The Myth of Passive Dating

I’m probably not the only single Catholic who’s read the Book of Tobit and swooned over the notion that God has set someone apart for me since the beginning of creation. Obviously, when Tobiah married his wife, it was God’s will for this union to take place, as evidenced by the Archangel Raphael’s words to Tobiah: “Do not be afraid, for she was set apart for you before the world existed. You will save her, and she will go with you” (Tobit 6:18).

What a romantic idea – that God has one specific person in mind for each of us who he calls to the vocation of marriage. I’ve relied on this hope for a long time, banking on the fact that God will lead me to my husband when the time is right. I’ve always assumed I was destined to be with one man, and that if I just prayed hard enough, he would eventually be “revealed” to me.

In many ways, this mentality takes some pressure off actively dating. It allows many of us who believe in destiny to fall back on the idea that, no matter what, God will lead us to the perfect person when the time comes for marriage. In your head, this may look something like a scene from a movie, where Mr. or Mrs. Right shows up out of nowhere one day at your front door, or at the very least, bumps into you with their grocery cart at the store (or, even better, in the confession line).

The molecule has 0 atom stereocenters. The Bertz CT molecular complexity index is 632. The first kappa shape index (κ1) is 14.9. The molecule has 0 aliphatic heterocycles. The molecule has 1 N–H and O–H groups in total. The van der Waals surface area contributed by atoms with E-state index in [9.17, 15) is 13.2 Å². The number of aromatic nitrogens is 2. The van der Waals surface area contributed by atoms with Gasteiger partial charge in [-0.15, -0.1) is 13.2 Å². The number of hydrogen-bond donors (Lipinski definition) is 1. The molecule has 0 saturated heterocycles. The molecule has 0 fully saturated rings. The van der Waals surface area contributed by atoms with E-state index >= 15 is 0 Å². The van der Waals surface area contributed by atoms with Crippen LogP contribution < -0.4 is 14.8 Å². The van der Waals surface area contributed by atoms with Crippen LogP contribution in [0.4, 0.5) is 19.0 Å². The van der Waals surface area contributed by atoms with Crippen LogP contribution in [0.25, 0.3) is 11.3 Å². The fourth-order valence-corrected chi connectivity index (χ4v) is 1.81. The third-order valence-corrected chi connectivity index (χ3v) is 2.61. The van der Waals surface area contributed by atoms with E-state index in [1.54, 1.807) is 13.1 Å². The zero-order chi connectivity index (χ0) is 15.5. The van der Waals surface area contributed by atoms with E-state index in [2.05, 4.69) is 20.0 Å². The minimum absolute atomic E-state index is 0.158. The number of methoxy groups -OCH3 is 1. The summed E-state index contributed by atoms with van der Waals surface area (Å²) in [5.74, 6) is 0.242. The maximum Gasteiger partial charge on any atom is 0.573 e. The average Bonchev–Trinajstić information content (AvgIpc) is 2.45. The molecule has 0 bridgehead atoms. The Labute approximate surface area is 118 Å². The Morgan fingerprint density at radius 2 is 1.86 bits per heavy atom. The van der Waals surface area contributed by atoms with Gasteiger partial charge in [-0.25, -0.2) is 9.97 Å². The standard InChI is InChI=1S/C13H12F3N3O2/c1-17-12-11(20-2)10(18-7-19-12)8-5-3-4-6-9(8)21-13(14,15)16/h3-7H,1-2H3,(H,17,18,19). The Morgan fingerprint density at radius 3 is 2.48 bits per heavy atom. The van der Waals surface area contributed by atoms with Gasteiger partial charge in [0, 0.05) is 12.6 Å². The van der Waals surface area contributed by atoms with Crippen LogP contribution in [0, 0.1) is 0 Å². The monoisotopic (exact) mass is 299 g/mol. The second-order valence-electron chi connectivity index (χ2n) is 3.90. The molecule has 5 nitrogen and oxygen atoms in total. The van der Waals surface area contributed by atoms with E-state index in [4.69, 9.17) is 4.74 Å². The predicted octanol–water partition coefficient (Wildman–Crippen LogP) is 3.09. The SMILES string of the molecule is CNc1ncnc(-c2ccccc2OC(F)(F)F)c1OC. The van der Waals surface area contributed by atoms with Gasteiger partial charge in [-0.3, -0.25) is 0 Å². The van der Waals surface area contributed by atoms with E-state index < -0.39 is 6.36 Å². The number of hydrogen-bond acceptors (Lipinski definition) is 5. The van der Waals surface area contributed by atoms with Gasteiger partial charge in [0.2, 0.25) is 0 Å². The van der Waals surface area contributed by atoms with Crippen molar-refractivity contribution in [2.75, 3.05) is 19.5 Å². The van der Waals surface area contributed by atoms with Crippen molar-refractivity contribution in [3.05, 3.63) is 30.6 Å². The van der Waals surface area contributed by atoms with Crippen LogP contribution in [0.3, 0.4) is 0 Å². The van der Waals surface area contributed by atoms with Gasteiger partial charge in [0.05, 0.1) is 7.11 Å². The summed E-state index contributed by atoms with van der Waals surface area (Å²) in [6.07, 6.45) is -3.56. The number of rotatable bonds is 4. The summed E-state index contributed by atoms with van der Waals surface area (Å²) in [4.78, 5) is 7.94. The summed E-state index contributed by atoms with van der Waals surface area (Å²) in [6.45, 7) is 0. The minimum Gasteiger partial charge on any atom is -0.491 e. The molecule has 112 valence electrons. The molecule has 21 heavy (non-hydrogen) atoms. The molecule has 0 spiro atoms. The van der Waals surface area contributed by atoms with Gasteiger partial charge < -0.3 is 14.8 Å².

Recently, it’s been a hard pill for me to swallow that destiny may not exist in the exact form I thought it did. This is because, while God expects us to make good choices when it comes to dating and marriage, He does not choose our spousesfor us. He, in all His infinite wisdom, knows with whom we will ultimately share our lives—but that choice is ours because of our free will. What this means is that we have to kick ourselves into gear when it comes to actively dating rather than passively waiting for the right person to stumble across our path.

Let’s be real: putting ourselves out there is hard. Even more, putting myself out there as a woman is hard, because men seem to lack the courage to approach the women they’d like to date, as was done traditionally. Today, many young men  opt to take a back seat when it comes to dating, waiting for the right situation or moment to present itself in order to expose themselves to less risk of rejection. This means that women now need to be even more forward than they’d like to be when it comes to expressing interest in men. If neither party takes a risk, than both parties risk losing the reward of a fulfilling relationship.

There are more single people today than ever before in U.S. history, with singles outnumbering married people by over 50%. The scary part is that many of these singles are mature, good people who are called to marriage and long for it, yet remain passive when it comes to dating. I am convinced that passivity is the enemy of finding and nurturing strong relationships, because sitting back and waiting for things to happen to you seldom brings desirable results when it comes toanything.